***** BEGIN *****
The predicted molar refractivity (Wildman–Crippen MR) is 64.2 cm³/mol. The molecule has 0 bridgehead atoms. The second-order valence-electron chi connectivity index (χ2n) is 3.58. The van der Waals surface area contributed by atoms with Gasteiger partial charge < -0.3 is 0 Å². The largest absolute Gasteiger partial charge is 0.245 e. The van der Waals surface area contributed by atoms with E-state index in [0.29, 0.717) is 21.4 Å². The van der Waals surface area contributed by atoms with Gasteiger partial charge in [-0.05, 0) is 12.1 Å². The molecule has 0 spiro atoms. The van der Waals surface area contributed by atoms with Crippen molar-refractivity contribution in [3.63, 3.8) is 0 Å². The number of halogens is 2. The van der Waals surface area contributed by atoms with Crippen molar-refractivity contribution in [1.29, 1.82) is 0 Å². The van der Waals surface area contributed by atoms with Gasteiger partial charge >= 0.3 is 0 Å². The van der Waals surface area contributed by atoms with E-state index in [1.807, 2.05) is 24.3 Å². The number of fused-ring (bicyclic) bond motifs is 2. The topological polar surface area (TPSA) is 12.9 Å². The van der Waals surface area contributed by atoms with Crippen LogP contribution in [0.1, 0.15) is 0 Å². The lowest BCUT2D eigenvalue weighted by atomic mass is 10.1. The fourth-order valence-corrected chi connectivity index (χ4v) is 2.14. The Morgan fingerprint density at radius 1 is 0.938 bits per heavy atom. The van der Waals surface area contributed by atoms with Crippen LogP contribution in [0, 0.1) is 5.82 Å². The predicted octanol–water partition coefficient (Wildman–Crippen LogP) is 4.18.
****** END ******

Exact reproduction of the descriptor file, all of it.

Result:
The predicted molar refractivity (Wildman–Crippen MR) is 64.2 cm³/mol. The molecule has 0 bridgehead atoms. The second-order valence-electron chi connectivity index (χ2n) is 3.58. The van der Waals surface area contributed by atoms with Gasteiger partial charge < -0.3 is 0 Å². The largest absolute Gasteiger partial charge is 0.245 e. The van der Waals surface area contributed by atoms with E-state index in [0.29, 0.717) is 21.4 Å². The van der Waals surface area contributed by atoms with Gasteiger partial charge in [-0.05, 0) is 12.1 Å². The molecule has 0 spiro atoms. The van der Waals surface area contributed by atoms with Crippen molar-refractivity contribution in [3.63, 3.8) is 0 Å². The number of halogens is 2. The van der Waals surface area contributed by atoms with Crippen molar-refractivity contribution in [1.29, 1.82) is 0 Å². The van der Waals surface area contributed by atoms with Gasteiger partial charge >= 0.3 is 0 Å². The van der Waals surface area contributed by atoms with E-state index in [1.807, 2.05) is 24.3 Å². The number of fused-ring (bicyclic) bond motifs is 2. The topological polar surface area (TPSA) is 12.9 Å². The van der Waals surface area contributed by atoms with Crippen LogP contribution in [0.1, 0.15) is 0 Å². The lowest BCUT2D eigenvalue weighted by atomic mass is 10.1. The fourth-order valence-corrected chi connectivity index (χ4v) is 2.14. The Morgan fingerprint density at radius 1 is 0.938 bits per heavy atom. The van der Waals surface area contributed by atoms with Crippen LogP contribution in [0, 0.1) is 5.82 Å². The predicted octanol–water partition coefficient (Wildman–Crippen LogP) is 4.18.